For the ritual, we each wrote a message on the butterfly. Some wrote words that acknowledged the Sun’s gifts. Some wrote words to motivate the Sun to get through the next six months, knowing that along the way he would weaken and die, knowing he would be reborn. Of course, because this was a ritual – a visible act with invisible intent – we knew the messages were for us, too.
We peeled off the back of each butterfly and stuck it on the poster board. Here are a few of the messages:
- You are wonderfully made!
- New beginnings. Let’s go!
- Positive manifestations.
- Strength to solve problems.
- Peace and love.
- Warmth and wisdom.
- Health and healing.
- Spread love and be more light.
- Give your love to the world.
- Be kind to one another.
With a poster full of butterflies posed like cheerleaders on the riverbank, each person took a black stone and a silver Sharpie. On the stone, we wrote a word or drew an image to acknowledge a transformation of our own, an achievement we wanted to celebrate. The achievement might be solar – an outer, physical accomplishment. The achievement might be lunar – an inner, reflective revelation.
When we had all written something on our stones, we turned down the lights. One by one, each of us walked up to the river. Counting me, there were 20 of us, all women. There were 20 candles in the water-filled bowls. Each of us held a small, clear plastic jar. Inside was a battery-operated string of fairy lights. They looked like fireflies!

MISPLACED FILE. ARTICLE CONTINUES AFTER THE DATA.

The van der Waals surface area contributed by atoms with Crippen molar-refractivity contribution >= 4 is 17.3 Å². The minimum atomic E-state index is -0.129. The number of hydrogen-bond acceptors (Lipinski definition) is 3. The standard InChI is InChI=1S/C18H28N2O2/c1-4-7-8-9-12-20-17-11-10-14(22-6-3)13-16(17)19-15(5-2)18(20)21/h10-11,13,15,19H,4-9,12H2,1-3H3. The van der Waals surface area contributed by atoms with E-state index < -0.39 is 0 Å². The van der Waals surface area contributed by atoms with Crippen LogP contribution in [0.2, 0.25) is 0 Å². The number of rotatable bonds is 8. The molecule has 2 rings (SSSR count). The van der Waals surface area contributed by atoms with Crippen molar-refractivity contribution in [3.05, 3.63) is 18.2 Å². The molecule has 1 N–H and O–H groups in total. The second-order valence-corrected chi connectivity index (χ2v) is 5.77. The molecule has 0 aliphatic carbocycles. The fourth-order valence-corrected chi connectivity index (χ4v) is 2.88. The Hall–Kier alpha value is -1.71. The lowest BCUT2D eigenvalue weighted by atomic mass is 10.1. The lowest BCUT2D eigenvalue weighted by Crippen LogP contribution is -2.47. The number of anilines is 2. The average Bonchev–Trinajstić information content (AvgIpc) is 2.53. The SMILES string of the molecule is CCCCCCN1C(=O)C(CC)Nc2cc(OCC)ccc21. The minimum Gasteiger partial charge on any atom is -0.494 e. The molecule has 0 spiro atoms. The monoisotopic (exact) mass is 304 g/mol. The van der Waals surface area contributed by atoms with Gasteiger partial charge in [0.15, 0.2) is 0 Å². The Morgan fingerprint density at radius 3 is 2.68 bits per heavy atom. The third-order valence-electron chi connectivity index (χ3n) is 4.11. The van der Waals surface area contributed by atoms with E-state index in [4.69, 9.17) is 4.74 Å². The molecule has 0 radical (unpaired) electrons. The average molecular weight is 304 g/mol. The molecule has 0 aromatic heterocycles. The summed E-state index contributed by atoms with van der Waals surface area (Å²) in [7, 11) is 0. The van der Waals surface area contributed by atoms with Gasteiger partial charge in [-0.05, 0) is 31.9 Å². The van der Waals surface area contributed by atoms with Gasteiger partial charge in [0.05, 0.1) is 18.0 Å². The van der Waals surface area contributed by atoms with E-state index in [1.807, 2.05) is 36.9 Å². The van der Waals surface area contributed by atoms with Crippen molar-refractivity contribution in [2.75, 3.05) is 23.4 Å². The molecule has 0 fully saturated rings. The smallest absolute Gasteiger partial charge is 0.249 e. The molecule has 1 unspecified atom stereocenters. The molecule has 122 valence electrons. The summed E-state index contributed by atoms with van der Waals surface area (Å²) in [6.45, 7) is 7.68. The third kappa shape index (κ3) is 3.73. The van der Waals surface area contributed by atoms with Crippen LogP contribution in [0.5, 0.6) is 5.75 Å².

While the voice of Diva Primal singing softly in the background, each woman returned her stone to the riverbed and, using the taper and the tea light, lit one of the floating candles, starting at the far end of the river. The women remained at the river, lining both sides of the banks.
I didn’t want to rush this step, so it took almost ten minutes for every woman to light her candle. As we watched our own “shimmering ribbon” take shape, we listened to music and quietly contemplated our accomplishments, our transformation, and the fire floating on our magical river.
One of the most nourishing parts of my rituals is what I call “sharing.” We talked about the words we’d written on our stones. Remember, these words were about our accomplishments. Yes, for some of us that was uncomfortable. Yes, it was also empowering!
Before we closed the ritual, I asked everyone to spend the next few weeks contemplating one critical question as we, like the Sun, enter the dark half of the year: How will I rest? I invite you to ponder the question, too.
After we closed the circle, I kept the candles burning for a while so each woman would have some “gentle” time to retrieve her stone from the riverbank.
Before I close, I want to give a heart-felt shout-out to Valerie from British Columbia. She contacted me for help in creating a memorial ritual for a beautiful Macaw that had been a member of the family for many years. I’m already making notes for a podcast episode on the death of a pet.
Another shout-out to Virginia from Australia. She’s a wedding celebrant who contacted me on LinkedIn to say how much she appreciated the rituals I share on the podcast. I can’t say “thank you” to them, and to you to, enough.